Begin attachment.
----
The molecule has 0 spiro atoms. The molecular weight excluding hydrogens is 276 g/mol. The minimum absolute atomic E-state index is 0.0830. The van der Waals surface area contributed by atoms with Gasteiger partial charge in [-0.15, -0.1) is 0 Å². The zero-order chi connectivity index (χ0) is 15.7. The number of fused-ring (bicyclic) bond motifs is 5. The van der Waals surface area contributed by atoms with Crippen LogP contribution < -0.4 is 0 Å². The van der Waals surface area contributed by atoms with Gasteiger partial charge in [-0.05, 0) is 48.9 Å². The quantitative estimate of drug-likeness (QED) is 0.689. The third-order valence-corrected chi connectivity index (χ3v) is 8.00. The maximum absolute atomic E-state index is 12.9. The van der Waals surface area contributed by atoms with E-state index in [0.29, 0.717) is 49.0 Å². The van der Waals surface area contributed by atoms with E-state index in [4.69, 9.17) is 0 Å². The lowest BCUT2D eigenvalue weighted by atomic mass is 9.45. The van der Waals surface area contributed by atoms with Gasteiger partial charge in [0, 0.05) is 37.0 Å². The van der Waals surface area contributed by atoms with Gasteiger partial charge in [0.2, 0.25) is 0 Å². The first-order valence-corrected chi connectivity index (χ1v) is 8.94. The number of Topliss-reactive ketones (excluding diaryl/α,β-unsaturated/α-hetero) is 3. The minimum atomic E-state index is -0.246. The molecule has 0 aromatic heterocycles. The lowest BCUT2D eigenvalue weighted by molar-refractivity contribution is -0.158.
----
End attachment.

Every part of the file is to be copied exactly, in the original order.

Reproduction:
The molecule has 0 spiro atoms. The molecular weight excluding hydrogens is 276 g/mol. The minimum absolute atomic E-state index is 0.0830. The van der Waals surface area contributed by atoms with Gasteiger partial charge in [-0.15, -0.1) is 0 Å². The zero-order chi connectivity index (χ0) is 15.7. The number of fused-ring (bicyclic) bond motifs is 5. The van der Waals surface area contributed by atoms with Crippen LogP contribution < -0.4 is 0 Å². The van der Waals surface area contributed by atoms with Gasteiger partial charge in [-0.05, 0) is 48.9 Å². The quantitative estimate of drug-likeness (QED) is 0.689. The third-order valence-corrected chi connectivity index (χ3v) is 8.00. The maximum absolute atomic E-state index is 12.9. The van der Waals surface area contributed by atoms with E-state index in [0.29, 0.717) is 49.0 Å². The van der Waals surface area contributed by atoms with E-state index in [4.69, 9.17) is 0 Å². The lowest BCUT2D eigenvalue weighted by atomic mass is 9.45. The van der Waals surface area contributed by atoms with Gasteiger partial charge in [0, 0.05) is 37.0 Å². The van der Waals surface area contributed by atoms with Gasteiger partial charge in [0.2, 0.25) is 0 Å². The first-order valence-corrected chi connectivity index (χ1v) is 8.94. The number of Topliss-reactive ketones (excluding diaryl/α,β-unsaturated/α-hetero) is 3. The minimum atomic E-state index is -0.246. The molecule has 0 aromatic heterocycles. The lowest BCUT2D eigenvalue weighted by molar-refractivity contribution is -0.158.